(Australian Associated Press)
The current corporate earnings season is shaping up to be a good one, with analysts pointing to a positive stream of results untainted by any major nasty surprises as evidence of future strength for Australian companies.
With more than three quarters of companies having reported earnings , analysts have termed the February corporate earnings season as ‘overall positive’.
Despite steady growth and increased shareholder payouts through dividends and capital returns, share price movements have been constrained compared to recent reporting seasons, reflecting the lack of surprises, analysts say.
Following years of patchy growth, there are positive signs in sales being revised upwards, but that has also been accompanied by increases in costs.
This means margins, for most companies, have remained flat or edged lower, according to Credit Suisse Australia equity strategist Hasan Tevfik.
“Top-line revisions have been strong, but costs have also surprised on the upside,” Mr Tevfik said in a note released on Monday.
“The increase in the cost base has been broad based.”
Citi’s head of equity strategy Tony Brennan says overall market earnings growth certainly hasn’t been stellar.
“Most companies have either reaffirmed guidance or upgraded it slightly, with fewer downgrading,” he said.
“Yet, earnings isn’t overly strong, and market net profit growth seems to be slowing to 4 per cent.”
Mr Brennan estimates only a quarter of companies outside resources are on track for a fall in earnings in the 2018 financial year.
But that also reveals weaker growth in some of the larger, more concentrated sectors such as banks, telecoms, insurers and supermarkets.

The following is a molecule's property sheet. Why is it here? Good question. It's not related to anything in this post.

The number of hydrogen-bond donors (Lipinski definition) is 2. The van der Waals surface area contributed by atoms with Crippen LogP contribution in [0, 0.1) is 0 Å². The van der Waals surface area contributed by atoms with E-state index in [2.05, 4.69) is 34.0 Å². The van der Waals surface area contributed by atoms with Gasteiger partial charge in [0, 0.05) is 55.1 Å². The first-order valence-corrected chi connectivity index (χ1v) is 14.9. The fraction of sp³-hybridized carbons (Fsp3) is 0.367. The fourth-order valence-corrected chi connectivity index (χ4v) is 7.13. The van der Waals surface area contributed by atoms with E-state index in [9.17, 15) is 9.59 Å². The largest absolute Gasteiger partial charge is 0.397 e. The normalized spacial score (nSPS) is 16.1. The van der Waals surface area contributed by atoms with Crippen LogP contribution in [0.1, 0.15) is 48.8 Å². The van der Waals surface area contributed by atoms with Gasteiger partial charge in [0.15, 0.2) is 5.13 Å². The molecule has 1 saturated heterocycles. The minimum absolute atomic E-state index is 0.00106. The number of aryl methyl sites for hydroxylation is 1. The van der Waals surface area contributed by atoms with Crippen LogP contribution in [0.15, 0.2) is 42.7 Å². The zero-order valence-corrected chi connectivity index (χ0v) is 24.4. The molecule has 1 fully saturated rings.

In sector terms, the building materials, engineering, food and beverages, and utilities classes have seen a solid lift in sales ahead of costs.
But competitive pressures and operating challenges have weighed heavily in discretionary and food retailing sectors as well as in telecoms.
Shareholders have had reason to celebrate, with Australian companies guiding to a total $500 million increase in dividends and up to $1.7 billion in buybacks by June 2018, according to Credit Suisse calculations.
Major contributors to this upsurge include BHP Billiton, which sharply boosted dividends, Crown announcing a larger-than-expected dividend after solid earnings, and a stronger capital position supporting IAG’s dividend increase.
“This underlines the strength of Australian balance sheets and fortunately robust cash-flows,” Mr Tevfik says in a report.
“The reporting period provides us with more confidence that the ASX 200 index will reach our target of 6500 by year-end.”